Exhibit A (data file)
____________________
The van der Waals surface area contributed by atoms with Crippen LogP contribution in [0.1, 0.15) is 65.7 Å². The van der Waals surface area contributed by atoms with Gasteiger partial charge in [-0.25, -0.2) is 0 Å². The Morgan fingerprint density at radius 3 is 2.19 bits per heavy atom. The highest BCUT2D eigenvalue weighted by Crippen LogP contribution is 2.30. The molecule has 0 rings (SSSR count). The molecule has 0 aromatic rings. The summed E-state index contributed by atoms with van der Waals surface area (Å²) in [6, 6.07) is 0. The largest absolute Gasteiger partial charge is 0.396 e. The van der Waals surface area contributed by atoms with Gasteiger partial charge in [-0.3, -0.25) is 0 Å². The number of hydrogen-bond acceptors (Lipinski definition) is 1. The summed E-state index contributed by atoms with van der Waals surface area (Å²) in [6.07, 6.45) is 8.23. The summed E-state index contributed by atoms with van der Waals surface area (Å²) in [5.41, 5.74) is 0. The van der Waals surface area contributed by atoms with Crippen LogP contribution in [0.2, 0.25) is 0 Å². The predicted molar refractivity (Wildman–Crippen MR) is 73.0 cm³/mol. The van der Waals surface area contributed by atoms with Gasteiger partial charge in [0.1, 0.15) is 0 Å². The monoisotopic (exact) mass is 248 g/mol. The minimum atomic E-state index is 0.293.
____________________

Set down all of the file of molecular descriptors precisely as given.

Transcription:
The van der Waals surface area contributed by atoms with Crippen LogP contribution in [0.1, 0.15) is 65.7 Å². The van der Waals surface area contributed by atoms with Gasteiger partial charge in [-0.25, -0.2) is 0 Å². The Morgan fingerprint density at radius 3 is 2.19 bits per heavy atom. The highest BCUT2D eigenvalue weighted by Crippen LogP contribution is 2.30. The molecule has 0 rings (SSSR count). The molecule has 0 aromatic rings. The summed E-state index contributed by atoms with van der Waals surface area (Å²) in [6, 6.07) is 0. The largest absolute Gasteiger partial charge is 0.396 e. The van der Waals surface area contributed by atoms with Gasteiger partial charge in [-0.3, -0.25) is 0 Å². The number of hydrogen-bond acceptors (Lipinski definition) is 1. The summed E-state index contributed by atoms with van der Waals surface area (Å²) in [6.07, 6.45) is 8.23. The summed E-state index contributed by atoms with van der Waals surface area (Å²) in [5.41, 5.74) is 0. The van der Waals surface area contributed by atoms with Crippen LogP contribution in [0.2, 0.25) is 0 Å². The predicted molar refractivity (Wildman–Crippen MR) is 73.0 cm³/mol. The van der Waals surface area contributed by atoms with Gasteiger partial charge in [0.1, 0.15) is 0 Å². The monoisotopic (exact) mass is 248 g/mol. The minimum atomic E-state index is 0.293.